Govt gives N$20 million to alleviate impact of drought

Govt gives N$20 million to alleviate impact of drought

CABINET has set aside N$20 million to help Namibian farmers and the rural community cope with this year’s devastating drought.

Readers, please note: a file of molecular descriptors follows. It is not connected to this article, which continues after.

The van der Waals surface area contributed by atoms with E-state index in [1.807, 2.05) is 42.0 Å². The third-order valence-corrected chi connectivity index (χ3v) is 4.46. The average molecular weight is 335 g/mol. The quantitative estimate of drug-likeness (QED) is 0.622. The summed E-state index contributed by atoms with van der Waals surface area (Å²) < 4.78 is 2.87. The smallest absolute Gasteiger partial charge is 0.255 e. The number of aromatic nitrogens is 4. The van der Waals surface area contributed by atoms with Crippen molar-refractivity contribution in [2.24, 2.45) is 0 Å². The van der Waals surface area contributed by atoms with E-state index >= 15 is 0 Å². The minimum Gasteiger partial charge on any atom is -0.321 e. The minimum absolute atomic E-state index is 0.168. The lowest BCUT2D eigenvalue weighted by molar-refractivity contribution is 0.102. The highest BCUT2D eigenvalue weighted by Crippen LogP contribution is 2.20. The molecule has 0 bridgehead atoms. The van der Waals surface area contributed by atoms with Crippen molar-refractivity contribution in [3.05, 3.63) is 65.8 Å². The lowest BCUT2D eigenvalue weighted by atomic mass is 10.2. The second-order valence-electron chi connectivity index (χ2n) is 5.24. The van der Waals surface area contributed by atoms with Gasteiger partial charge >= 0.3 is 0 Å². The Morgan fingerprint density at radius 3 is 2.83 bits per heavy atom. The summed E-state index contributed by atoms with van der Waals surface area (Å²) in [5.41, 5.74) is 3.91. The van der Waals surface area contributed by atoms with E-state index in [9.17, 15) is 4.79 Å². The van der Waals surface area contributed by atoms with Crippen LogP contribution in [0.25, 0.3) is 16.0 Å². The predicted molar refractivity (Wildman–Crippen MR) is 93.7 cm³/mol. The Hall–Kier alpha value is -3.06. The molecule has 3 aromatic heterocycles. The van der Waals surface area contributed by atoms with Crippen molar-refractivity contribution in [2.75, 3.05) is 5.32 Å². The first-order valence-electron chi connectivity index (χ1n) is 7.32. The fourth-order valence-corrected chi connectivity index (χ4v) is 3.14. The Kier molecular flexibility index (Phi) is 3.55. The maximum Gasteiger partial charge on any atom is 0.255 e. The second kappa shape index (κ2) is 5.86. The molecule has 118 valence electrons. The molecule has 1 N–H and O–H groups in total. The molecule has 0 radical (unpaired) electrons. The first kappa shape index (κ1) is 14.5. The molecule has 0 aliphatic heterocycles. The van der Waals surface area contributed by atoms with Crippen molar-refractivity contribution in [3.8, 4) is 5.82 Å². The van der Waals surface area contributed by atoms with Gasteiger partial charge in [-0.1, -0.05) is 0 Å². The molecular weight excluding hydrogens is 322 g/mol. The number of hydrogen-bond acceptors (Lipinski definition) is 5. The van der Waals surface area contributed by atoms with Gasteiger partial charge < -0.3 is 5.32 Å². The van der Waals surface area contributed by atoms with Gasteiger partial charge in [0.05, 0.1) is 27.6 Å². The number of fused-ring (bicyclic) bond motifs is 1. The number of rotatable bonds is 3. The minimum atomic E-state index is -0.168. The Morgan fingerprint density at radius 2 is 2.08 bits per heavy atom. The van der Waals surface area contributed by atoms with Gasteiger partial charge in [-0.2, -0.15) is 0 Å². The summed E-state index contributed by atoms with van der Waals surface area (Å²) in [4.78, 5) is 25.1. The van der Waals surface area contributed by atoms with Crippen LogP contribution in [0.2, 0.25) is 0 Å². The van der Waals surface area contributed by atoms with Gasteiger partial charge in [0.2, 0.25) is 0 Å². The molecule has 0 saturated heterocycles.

The money will be used to rehabilitate boreholes in the Kunene Region while in the Erongo Region some 78 012 needy households will be assisted. In the Caprivi, an estimated 13 002 households will benefit from a portion of the N$20 million.The decision came after Cabinet Secretary Frans Kapofi, on instructions of the Prime Minister, undertook a three-week inspection of the regions to assess the situation.The assessment found that the Daures and Otjimbingwe constituencies in the Erongo, Kunene and the Western Caprivi were severely affected by drought and water shortages.Most households in those areas depend on livestock and crop production for food security and income.”Due to the drought, elephants, quelea birds and floods only a few crop production farmers have harvested something for own consumption this year.These people, especially in the areas of Western Caprivi, partly Katima Mulilo Rural and the Kabbe constituencies have nothing else to fall back on,” Cabinet said in a statement.In areas such as Otjimbingwe and the Daures constituency, people have been without water for a period of two to six months.”Extended drought conditions and ensuing water shortages in these areas will cause severe stress to both people and livestock, especially in the areas of Otjimbingwe, Daures and parts of Kunene and Western Caprivi.Livestock is already in a fair to poor condition for this time of the year,” Cabinet said.Most of the affected areas require food assistance and emergency grazing and water supply where possible.Samtaca Katjizemo, Swapo Regional Co-ordinator for Kunene, said he was aware of the Cabinet decision and boreholes were being drilled in Kunene North while others in Kunene South had been rehabilitated.”We welcome the speedy manner in which Cabinet reacted to our call.Farmers will not have survived if Cabinet had not reacted.Our only concern now is the wild animals.A lot of conservancies in our region depend on wild animals and we hope the Ministry of Environment and Tourism will come in to rescue the animals,” Katjizemo told The Namibian.Recently Katjizemo called on Government to suspend its resettlement programme and to use those farms bought under the resettlement programme for emergency grazing for drought-stricken farmers from his region.Katjizemo said rich commercial farmers and politicians such as regional councillors who have moved into communal areas, particularly in the Grootberg area, worsened the situation, destroying already scarce grazing.He said that areas such as Kanatseb, Sori Soris, Khorixas West, Khorixas East and Khorixas North in Kunene South, as well as Fransfontein and Morewag were the hardest hit.Cabinet directed the Emergency Management Committee to use the N$20 million already provided from the contingency fund, to cater for the drought in the affected areas.Cabinet also mandated the Ministry of Agriculture, Water and Forestry to activate the Katima/Kongolo water pipeline to provide water to the affected areas.The National Emergency Management Committee will implement and co-ordinate the emergency programme for six months.Cabinet directed all Regional Councils to register identified affected populations in their respective regions/constituencies.In the Caprivi, an estimated 13 002 households will benefit from a portion of the N$20 million.The decision came after Cabinet Secretary Frans Kapofi, on instructions of the Prime Minister, undertook a three-week inspection of the regions to assess the situation.The assessment found that the Daures and Otjimbingwe constituencies in the Erongo, Kunene and the Western Caprivi were severely affected by drought and water shortages.Most households in those areas depend on livestock and crop production for food security and income.”Due to the drought, elephants, quelea birds and floods only a few crop production farmers have harvested something for own consumption this year.These people, especially in the areas of Western Caprivi, partly Katima Mulilo Rural and the Kabbe constituencies have nothing else to fall back on,” Cabinet said in a statement.In areas such as Otjimbingwe and the Daures constituency, people have been without water for a period of two to six months.”Extended drought conditions and ensuing water shortages in these areas will cause severe stress to both people and livestock, especially in the areas of Otjimbingwe, Daures and parts of Kunene and Western Caprivi.Livestock is already in a fair to poor condition for this time of the year,” Cabinet said.Most of the affected areas require food assistance and emergency grazing and water supply where possible.Samtaca Katjizemo, Swapo Regional Co-ordinator for Kunene, said he was aware of the Cabinet decision and boreholes were being drilled in Kunene North while others in Kunene South had been rehabilitated.”We welcome the speedy manner in which Cabinet reacted to our call.Farmers will not have survived if Cabinet had not reacted.Our only concern now is the wild animals.A lot of conservancies in our region depend on wild animals and we hope the Ministry of Environment and Tourism will come in to rescue the animals,” Katjizemo told The Namibian.Recently Katjizemo called on Government to suspend its resettlement programme and to use those farms bought under the resettlement programme for emergency grazing for drought-stricken farmers from his region.Katjizemo said rich commercial farmers and politicians such as regional councillors who have moved into communal areas, particularly in the Grootberg area, worsened the situation, destroying already scarce grazing.He said that areas such as Kanatseb, Sori Soris, Khorixas West, Khorixas East and Khorixas North in Kunene South, as well as Fransfontein and Morewag were the hardest hit.Cabinet directed the Emergency Management Committee to use the N$20 million already provided from the contingency fund, to cater for the drought in the affected areas.Cabinet also mandated the Ministry of Agriculture, Water and Forestry to activate the Katima/Kongolo water pipeline to provide water to the affected areas.The National Emergency Management Committee will implement and co-ordinate the emergency programme for six months.Cabinet directed all Regional Councils to register identified affected populations in their respective regions/constituencies.